Anyone who’s talked to me for a while knows that I think self-selection is a powerful thing. It is illustrated very well in this Steven Landsburg column, Why Jews Don’t Farm.
So, what’s different about the Jews? First, Botticini and Eckstein explain why other groups didn’t leave the land. The temptation was certainly there: Skilled urban jobs have always paid better than farming, and that’s been true since the time of Christ. But those jobs require literacy, which requires educationÃ—and for hundreds of years, education was so expensive that it proved a poor investment despite those higher wages. (Botticini and Eckstein have data on ancient teachers’ salaries to back this up.) So, rational economic calculus dictated that pretty much everyone should have stayed on the farms.
But the Jews (like everyone else) were beholden not just to economic rationalism, but also to the dictates of their religion. And the Jewish religion, unique among religions of the early Middle Ages, imposed an obligation to be literate. To be a good Jew you had to read the Torah four times a week at services: twice on the Sabbath, and once every Monday and Thursday morning. And to be a good Jewish parent you had to educate your children so that they could do the same.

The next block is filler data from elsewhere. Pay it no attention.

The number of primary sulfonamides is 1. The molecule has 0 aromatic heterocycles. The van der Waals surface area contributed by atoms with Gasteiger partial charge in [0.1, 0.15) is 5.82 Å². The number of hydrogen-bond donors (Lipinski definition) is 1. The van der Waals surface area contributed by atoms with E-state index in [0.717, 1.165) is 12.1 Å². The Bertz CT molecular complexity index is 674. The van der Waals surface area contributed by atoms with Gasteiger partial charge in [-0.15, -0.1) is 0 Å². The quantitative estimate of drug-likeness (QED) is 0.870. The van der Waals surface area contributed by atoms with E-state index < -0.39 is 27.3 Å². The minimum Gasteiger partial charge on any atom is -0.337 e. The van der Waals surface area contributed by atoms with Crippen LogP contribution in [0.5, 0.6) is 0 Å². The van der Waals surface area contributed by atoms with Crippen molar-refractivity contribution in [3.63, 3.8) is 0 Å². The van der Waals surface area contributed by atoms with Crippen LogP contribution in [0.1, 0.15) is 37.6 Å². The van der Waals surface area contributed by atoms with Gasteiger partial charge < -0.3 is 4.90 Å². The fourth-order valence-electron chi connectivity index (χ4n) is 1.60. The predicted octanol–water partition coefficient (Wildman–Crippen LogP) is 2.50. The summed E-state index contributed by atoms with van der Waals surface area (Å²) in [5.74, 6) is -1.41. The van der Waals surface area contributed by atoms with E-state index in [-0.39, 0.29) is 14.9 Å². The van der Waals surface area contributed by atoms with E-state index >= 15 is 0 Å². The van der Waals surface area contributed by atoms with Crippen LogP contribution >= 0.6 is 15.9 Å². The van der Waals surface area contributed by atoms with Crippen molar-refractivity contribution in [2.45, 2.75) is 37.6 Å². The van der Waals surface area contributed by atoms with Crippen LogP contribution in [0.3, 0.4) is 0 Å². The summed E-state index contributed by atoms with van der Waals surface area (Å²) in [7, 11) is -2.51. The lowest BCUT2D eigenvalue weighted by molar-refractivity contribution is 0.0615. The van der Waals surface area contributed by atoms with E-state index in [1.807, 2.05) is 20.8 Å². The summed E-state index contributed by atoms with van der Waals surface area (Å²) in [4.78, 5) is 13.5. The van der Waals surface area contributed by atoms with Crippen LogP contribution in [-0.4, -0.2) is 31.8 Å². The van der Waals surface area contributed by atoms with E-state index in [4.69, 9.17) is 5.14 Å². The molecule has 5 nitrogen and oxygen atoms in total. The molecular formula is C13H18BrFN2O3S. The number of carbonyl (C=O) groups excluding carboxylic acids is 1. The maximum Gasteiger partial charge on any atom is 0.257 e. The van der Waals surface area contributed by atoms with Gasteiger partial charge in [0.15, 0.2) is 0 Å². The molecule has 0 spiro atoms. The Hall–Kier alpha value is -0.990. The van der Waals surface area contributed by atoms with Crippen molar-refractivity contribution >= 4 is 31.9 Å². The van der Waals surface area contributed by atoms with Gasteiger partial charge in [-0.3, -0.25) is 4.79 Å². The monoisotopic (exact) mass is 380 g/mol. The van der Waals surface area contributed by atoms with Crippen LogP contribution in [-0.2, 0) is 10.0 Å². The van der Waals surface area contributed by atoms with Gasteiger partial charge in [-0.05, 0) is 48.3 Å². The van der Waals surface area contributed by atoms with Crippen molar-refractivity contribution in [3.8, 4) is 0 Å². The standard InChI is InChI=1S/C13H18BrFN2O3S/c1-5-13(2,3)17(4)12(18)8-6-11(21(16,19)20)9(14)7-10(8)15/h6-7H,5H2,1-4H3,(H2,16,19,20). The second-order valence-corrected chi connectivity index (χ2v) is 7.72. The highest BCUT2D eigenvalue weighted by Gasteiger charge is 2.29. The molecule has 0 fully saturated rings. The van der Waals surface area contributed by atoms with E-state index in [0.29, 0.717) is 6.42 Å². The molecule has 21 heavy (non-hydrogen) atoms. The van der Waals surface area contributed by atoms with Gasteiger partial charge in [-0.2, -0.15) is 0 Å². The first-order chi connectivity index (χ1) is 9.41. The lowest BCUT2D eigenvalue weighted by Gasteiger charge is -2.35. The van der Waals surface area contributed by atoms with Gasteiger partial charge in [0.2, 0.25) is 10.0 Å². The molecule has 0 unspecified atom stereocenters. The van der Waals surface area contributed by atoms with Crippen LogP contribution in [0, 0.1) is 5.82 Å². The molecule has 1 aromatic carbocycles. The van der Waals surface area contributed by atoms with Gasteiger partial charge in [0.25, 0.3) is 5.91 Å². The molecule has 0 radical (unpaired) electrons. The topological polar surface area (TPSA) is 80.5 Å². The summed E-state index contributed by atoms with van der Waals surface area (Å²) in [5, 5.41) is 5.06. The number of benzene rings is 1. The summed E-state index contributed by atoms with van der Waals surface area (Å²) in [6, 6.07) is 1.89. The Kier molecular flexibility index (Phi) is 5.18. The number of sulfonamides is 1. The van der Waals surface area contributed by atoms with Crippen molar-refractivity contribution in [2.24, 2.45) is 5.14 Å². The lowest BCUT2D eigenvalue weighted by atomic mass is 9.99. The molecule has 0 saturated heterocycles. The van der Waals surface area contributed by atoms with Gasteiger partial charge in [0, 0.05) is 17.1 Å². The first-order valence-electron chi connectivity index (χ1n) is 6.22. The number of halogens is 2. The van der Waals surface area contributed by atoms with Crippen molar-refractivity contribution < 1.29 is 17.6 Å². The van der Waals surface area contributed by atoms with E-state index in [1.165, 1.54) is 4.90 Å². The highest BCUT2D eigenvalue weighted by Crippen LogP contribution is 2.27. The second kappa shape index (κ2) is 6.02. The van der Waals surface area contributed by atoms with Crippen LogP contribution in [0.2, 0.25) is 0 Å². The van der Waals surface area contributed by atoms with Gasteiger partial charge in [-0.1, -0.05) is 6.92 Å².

The literacy obligation had two effects. First, it meant that Jews were uniquely qualified to enter higher-paying urban occupations. Of course, anyone else who wanted to could have gone to school and become a moneylender, but school was so expensive that it made no sense. Jews, who had to go to school for religious reasons, naturally sought to earn at least some return on their investment. Only many centuries later did education start to make sense economically, and by then the Jews had become well established in banking, trade, and so forth.
I have no particular point with any of the above, I just wanted to get it online before I forgot about the article.